Control Panel - First working Prototype

As I was learning, I'd already built the 4 transistor circuits, the 3 switch input circuits and the 2 analog gauge control circuits all on the Radio Shack breadboard. I decided it was time to see this thing in action and let my son play with it for a few days. I wired up the gauges and used some cat5 from each access panel to get the connections out the panel and up to the breadboard.

My son now knows the word "prototype".

Shift In

As I mentioned previously, the shift examples were intriguing and everything was just working, so I thought I'd give it a go.

I built it on the lab, using the 3 momentary switches to test. It worked great, so I decided to make myself a small pcb version since I find it a pain to connect so much stuff on a breadboard. I also needed some construction practice before I built the board for the Control Panel, so why not.

I used a small board from Radio Shack and gave it a go. My layout turned out to be a pain and my soldering was a real mess. After I'd soldered it, I continuity tested everything and was amazed to not have any accidental solder bridges. More on that in a minute...

I wired the circuit up to the Lab buttons and got a whole lot o' nuthin. After tracing it for a while I realized I had created a nice row of grounds, but hadn't actually connected that row TO ground. Duh.

I heated the iron back up and "fixed" the circuit. I reconnected it...Button one worked. Button two worked. Button 3 killed power to the Arduino. Oops. Unplug USB, plug it back in...nothing. Oops. Sure enough, "fixing" the ground had created a solder bridge and a nice short.

I now had a dead Arduino.It wasn't even a week old. Oops.

I pulled the Arduino out of the circuit and tried another USB port. It powered up. Ok, so its a dead USB port on my laptop. Lovely. For giggles I rebooted the laptop and power came back on that port. Thank goodness for protection circuits.

Lesson learned - I'd tested the first time, but not after I'd "fixed" the circuit.

Once I'd shown my son the prototype with the lit buttons and the analog gauges, I was excited to push the project forward. At this point, I still needed to finish the center panel and mount the gauges, etc. We got out the woodworking equipment and the chrome spray paint and made it happen!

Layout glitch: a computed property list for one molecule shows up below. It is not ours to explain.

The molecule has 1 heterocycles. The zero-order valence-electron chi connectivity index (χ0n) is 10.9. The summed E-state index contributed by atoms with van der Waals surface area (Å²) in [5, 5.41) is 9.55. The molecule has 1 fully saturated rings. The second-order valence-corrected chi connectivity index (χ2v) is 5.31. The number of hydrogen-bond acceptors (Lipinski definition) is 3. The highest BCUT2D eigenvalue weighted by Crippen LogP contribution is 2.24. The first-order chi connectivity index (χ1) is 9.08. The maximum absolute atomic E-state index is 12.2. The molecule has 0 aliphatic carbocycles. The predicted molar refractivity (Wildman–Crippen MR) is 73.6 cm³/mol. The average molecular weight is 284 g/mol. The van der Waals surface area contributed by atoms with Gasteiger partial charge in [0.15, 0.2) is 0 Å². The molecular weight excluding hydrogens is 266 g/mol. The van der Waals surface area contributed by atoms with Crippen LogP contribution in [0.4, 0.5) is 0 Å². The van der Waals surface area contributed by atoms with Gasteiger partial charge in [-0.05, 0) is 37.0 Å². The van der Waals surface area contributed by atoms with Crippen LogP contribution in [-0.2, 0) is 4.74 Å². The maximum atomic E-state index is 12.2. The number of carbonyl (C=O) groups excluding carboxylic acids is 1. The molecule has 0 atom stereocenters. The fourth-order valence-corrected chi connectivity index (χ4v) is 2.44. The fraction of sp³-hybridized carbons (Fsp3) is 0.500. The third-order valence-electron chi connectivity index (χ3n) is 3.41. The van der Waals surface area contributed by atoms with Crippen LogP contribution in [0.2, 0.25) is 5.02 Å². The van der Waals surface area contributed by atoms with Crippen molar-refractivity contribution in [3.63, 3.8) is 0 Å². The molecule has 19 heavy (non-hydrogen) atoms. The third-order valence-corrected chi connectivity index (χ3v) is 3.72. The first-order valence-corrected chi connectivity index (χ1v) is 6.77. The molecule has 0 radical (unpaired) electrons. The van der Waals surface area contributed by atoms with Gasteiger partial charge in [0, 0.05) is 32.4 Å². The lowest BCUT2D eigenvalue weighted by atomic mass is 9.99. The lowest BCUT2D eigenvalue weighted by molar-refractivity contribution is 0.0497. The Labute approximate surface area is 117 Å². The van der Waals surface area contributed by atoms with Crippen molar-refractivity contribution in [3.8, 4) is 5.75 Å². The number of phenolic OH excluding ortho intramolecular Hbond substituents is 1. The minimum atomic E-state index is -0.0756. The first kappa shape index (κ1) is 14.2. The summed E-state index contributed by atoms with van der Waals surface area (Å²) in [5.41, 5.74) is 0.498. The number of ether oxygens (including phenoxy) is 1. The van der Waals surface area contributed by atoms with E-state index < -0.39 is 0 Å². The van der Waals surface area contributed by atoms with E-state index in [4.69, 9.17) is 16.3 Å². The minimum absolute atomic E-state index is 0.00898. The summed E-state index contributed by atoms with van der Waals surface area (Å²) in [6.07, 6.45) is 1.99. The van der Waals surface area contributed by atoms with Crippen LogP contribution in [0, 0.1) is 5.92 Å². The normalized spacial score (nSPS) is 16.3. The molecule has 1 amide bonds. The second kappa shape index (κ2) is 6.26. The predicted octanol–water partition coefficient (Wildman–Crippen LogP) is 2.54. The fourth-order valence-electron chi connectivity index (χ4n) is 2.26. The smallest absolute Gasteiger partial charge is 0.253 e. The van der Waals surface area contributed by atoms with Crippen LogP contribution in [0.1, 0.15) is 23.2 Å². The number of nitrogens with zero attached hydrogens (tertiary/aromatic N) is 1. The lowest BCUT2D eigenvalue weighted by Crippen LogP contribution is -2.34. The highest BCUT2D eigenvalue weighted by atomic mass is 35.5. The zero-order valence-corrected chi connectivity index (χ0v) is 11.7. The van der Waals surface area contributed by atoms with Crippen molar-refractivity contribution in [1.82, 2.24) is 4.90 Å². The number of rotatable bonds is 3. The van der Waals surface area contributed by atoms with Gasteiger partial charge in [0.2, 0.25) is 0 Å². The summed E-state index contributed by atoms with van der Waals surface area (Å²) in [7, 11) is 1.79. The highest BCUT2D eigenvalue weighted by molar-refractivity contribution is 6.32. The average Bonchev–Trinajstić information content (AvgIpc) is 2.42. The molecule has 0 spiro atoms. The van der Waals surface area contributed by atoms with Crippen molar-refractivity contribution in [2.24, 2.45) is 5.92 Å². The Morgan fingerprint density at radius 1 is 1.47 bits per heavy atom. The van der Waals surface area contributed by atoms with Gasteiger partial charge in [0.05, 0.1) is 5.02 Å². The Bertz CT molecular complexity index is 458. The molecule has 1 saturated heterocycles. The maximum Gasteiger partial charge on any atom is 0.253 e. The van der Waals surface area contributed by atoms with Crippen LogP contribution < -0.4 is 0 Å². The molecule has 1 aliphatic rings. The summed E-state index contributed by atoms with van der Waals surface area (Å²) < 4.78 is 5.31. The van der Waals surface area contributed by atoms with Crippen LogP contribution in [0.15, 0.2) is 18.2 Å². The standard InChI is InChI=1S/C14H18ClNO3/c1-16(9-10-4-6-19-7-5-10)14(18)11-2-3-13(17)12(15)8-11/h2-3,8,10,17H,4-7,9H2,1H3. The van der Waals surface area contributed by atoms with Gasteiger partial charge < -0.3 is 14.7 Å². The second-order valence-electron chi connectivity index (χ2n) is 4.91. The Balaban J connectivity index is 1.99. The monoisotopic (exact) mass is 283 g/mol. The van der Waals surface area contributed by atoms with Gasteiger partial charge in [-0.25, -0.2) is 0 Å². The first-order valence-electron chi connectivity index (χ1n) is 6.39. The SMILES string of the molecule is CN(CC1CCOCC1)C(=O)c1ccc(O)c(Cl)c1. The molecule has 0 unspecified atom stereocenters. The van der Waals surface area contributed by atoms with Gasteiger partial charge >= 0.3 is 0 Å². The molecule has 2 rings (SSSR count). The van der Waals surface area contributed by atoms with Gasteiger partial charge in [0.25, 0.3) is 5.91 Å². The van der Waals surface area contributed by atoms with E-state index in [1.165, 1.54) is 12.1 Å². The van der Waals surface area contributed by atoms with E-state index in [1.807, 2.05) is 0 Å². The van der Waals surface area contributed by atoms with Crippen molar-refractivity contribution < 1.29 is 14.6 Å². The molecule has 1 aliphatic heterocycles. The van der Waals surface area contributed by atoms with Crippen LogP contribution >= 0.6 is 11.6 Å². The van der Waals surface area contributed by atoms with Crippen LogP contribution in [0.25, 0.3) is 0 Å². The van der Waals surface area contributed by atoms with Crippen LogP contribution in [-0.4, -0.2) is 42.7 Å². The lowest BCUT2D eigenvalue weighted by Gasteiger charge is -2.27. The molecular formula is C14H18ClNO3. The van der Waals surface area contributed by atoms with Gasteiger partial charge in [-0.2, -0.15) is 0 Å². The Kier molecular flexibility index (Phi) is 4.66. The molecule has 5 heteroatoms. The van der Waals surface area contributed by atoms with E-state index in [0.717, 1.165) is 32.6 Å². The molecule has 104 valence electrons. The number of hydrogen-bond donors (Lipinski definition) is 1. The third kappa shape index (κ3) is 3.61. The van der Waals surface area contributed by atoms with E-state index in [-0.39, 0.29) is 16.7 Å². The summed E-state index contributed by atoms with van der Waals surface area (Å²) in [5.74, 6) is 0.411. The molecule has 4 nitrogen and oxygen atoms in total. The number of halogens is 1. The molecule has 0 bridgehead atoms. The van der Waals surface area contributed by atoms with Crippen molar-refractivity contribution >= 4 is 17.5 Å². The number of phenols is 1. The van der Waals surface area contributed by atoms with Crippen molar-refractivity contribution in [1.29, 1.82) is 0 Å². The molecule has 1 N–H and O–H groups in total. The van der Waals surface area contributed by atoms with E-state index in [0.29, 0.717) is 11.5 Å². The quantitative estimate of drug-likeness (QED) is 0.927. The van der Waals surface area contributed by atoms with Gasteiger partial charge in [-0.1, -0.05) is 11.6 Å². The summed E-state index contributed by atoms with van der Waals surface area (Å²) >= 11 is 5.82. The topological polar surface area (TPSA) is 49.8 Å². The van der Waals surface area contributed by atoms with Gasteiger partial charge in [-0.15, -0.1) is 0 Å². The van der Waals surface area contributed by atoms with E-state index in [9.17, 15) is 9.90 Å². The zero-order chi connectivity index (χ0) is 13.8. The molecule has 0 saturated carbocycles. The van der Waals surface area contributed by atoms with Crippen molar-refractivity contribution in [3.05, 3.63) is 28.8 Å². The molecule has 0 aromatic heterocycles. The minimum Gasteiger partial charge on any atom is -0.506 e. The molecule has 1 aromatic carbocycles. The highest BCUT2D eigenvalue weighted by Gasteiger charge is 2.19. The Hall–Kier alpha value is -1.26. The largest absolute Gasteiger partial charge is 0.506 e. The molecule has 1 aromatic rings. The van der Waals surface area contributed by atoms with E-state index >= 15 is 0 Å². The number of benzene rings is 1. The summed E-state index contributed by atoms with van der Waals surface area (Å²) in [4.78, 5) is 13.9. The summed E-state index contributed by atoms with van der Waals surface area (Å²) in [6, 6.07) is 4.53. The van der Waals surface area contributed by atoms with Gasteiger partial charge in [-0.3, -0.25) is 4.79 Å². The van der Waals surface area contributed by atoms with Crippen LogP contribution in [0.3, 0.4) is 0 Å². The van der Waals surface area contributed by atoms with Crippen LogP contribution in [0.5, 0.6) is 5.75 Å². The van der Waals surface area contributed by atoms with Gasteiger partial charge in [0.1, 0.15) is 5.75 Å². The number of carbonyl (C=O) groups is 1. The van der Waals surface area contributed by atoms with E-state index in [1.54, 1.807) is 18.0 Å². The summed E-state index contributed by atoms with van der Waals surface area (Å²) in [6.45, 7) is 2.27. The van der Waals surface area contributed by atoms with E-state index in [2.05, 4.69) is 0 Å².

He and I were both getting more excited by the day. The project was really coming together and we were both dreaming up new ways for the Control Panel to operate.

The more I thought about the Control Panel and the more I learned about the Arduino, the more I wanted to try. This new confidence was cool and I wanted to keep going.

I bought some additional parts that week:

  1. Arduino Mega - I quickly realized that all the devices I wanted to connect wouldn't work on a straight Arduino AND I knew that I'd want to do other projects so I'd need another board. Luckily I had a $50 Amazon gift cert that HAD to be spent!

  2. He wanted the panel to make sounds - and I knew just the device to make it happen. I ordered a WaveShield from AdaFruit, but I knew it would take a while to arrive due to the holidays.

  3. I made a trip to Skycraft and found some ICs that would let me try the and shift.out examples. I'd ordered the Mega and it had tons of I/O, so I didn't think I'd need them in my final design - they still seemed pretty complex given my experience, but I wanted to try them.

  4. PCB construction parts - I few more trips to Radio Shack and I had flux, braid, some small circuitboards, hook up wire, etc. I was ready to move OFF the breadboard, but knew I'd need some soldering & circuit board design experience before I could build something complex.

I also tried some other example projects. I've always been fascinated with RGB LEDs, so I build a color changing circuit. I'm using a water bottle cap sitting on two LEDs as a diffuser :)